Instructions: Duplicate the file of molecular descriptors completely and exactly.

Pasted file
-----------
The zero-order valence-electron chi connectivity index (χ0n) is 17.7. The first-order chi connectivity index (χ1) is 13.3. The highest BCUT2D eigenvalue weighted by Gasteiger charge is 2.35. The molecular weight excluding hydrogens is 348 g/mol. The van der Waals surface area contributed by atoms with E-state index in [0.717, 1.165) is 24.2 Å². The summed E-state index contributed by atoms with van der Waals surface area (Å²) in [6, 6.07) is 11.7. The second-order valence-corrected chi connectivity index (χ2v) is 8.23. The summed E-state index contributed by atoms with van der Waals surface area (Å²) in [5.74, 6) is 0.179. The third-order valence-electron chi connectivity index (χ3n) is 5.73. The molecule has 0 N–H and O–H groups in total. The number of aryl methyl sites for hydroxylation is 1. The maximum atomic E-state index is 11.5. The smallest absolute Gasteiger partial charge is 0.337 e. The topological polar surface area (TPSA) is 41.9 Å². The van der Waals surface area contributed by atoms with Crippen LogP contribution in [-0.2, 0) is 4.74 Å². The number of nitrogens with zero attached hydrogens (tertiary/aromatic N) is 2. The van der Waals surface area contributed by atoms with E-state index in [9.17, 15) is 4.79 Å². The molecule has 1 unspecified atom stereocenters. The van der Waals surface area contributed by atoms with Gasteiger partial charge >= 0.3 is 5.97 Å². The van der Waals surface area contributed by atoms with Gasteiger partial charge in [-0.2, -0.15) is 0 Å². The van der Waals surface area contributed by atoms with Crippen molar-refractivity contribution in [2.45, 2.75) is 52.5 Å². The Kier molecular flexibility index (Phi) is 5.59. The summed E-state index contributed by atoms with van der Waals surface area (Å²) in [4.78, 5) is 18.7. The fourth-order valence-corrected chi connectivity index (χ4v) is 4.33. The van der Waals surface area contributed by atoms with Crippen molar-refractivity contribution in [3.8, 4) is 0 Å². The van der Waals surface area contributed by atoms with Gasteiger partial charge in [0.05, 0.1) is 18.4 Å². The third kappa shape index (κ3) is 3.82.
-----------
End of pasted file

The zero-order valence-electron chi connectivity index (χ0n) is 17.7. The first-order chi connectivity index (χ1) is 13.3. The highest BCUT2D eigenvalue weighted by Gasteiger charge is 2.35. The molecular weight excluding hydrogens is 348 g/mol. The van der Waals surface area contributed by atoms with E-state index in [0.717, 1.165) is 24.2 Å². The summed E-state index contributed by atoms with van der Waals surface area (Å²) in [6, 6.07) is 11.7. The second-order valence-corrected chi connectivity index (χ2v) is 8.23. The summed E-state index contributed by atoms with van der Waals surface area (Å²) in [5.74, 6) is 0.179. The third-order valence-electron chi connectivity index (χ3n) is 5.73. The molecule has 0 N–H and O–H groups in total. The number of aryl methyl sites for hydroxylation is 1. The maximum atomic E-state index is 11.5. The smallest absolute Gasteiger partial charge is 0.337 e. The topological polar surface area (TPSA) is 41.9 Å². The van der Waals surface area contributed by atoms with Crippen LogP contribution in [-0.2, 0) is 4.74 Å². The number of nitrogens with zero attached hydrogens (tertiary/aromatic N) is 2. The van der Waals surface area contributed by atoms with E-state index in [9.17, 15) is 4.79 Å². The molecule has 1 unspecified atom stereocenters. The van der Waals surface area contributed by atoms with Gasteiger partial charge >= 0.3 is 5.97 Å². The van der Waals surface area contributed by atoms with Gasteiger partial charge in [-0.2, -0.15) is 0 Å². The van der Waals surface area contributed by atoms with Crippen molar-refractivity contribution in [2.45, 2.75) is 52.5 Å². The Kier molecular flexibility index (Phi) is 5.59. The summed E-state index contributed by atoms with van der Waals surface area (Å²) in [4.78, 5) is 18.7. The fourth-order valence-corrected chi connectivity index (χ4v) is 4.33. The van der Waals surface area contributed by atoms with Crippen molar-refractivity contribution in [3.8, 4) is 0 Å². The van der Waals surface area contributed by atoms with Gasteiger partial charge in [0.05, 0.1) is 18.4 Å². The third kappa shape index (κ3) is 3.82.